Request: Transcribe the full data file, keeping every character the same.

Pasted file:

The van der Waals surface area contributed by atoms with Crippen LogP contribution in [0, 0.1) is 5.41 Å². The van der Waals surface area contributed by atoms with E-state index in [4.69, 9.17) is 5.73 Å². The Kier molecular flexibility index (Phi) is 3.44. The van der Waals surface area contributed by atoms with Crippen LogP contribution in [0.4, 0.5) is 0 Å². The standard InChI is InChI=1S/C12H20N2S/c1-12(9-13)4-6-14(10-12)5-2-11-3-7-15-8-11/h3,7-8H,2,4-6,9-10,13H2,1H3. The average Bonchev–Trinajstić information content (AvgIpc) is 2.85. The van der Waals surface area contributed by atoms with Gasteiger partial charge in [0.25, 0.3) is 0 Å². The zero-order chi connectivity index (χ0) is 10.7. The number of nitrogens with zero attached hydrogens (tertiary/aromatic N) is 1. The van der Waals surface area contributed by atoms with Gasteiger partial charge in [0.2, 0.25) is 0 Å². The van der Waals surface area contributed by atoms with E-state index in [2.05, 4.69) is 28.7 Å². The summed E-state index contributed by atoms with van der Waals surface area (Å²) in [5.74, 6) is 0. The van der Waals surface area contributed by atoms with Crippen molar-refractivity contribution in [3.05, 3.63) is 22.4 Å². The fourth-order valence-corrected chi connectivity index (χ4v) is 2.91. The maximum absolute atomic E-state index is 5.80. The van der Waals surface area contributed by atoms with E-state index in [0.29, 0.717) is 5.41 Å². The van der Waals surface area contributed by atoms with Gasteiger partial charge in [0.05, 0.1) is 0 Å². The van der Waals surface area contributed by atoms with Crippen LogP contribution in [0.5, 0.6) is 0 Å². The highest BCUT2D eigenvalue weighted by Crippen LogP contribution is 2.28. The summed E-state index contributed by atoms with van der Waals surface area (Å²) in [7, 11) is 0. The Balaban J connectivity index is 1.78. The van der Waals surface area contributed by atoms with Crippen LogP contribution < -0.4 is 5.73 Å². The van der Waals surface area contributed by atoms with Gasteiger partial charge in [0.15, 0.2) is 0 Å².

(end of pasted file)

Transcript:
The van der Waals surface area contributed by atoms with Crippen LogP contribution in [0, 0.1) is 5.41 Å². The van der Waals surface area contributed by atoms with E-state index in [4.69, 9.17) is 5.73 Å². The Kier molecular flexibility index (Phi) is 3.44. The van der Waals surface area contributed by atoms with Crippen LogP contribution in [0.4, 0.5) is 0 Å². The standard InChI is InChI=1S/C12H20N2S/c1-12(9-13)4-6-14(10-12)5-2-11-3-7-15-8-11/h3,7-8H,2,4-6,9-10,13H2,1H3. The average Bonchev–Trinajstić information content (AvgIpc) is 2.85. The van der Waals surface area contributed by atoms with Gasteiger partial charge in [0.25, 0.3) is 0 Å². The zero-order chi connectivity index (χ0) is 10.7. The number of nitrogens with zero attached hydrogens (tertiary/aromatic N) is 1. The van der Waals surface area contributed by atoms with Gasteiger partial charge in [0.2, 0.25) is 0 Å². The van der Waals surface area contributed by atoms with E-state index in [2.05, 4.69) is 28.7 Å². The summed E-state index contributed by atoms with van der Waals surface area (Å²) in [5.74, 6) is 0. The van der Waals surface area contributed by atoms with Crippen molar-refractivity contribution in [3.05, 3.63) is 22.4 Å². The fourth-order valence-corrected chi connectivity index (χ4v) is 2.91. The maximum absolute atomic E-state index is 5.80. The van der Waals surface area contributed by atoms with E-state index in [0.29, 0.717) is 5.41 Å². The van der Waals surface area contributed by atoms with Gasteiger partial charge in [0.05, 0.1) is 0 Å². The van der Waals surface area contributed by atoms with Crippen LogP contribution in [0.5, 0.6) is 0 Å². The highest BCUT2D eigenvalue weighted by Crippen LogP contribution is 2.28. The summed E-state index contributed by atoms with van der Waals surface area (Å²) in [7, 11) is 0. The Balaban J connectivity index is 1.78. The van der Waals surface area contributed by atoms with Crippen LogP contribution < -0.4 is 5.73 Å². The van der Waals surface area contributed by atoms with Gasteiger partial charge in [0.15, 0.2) is 0 Å².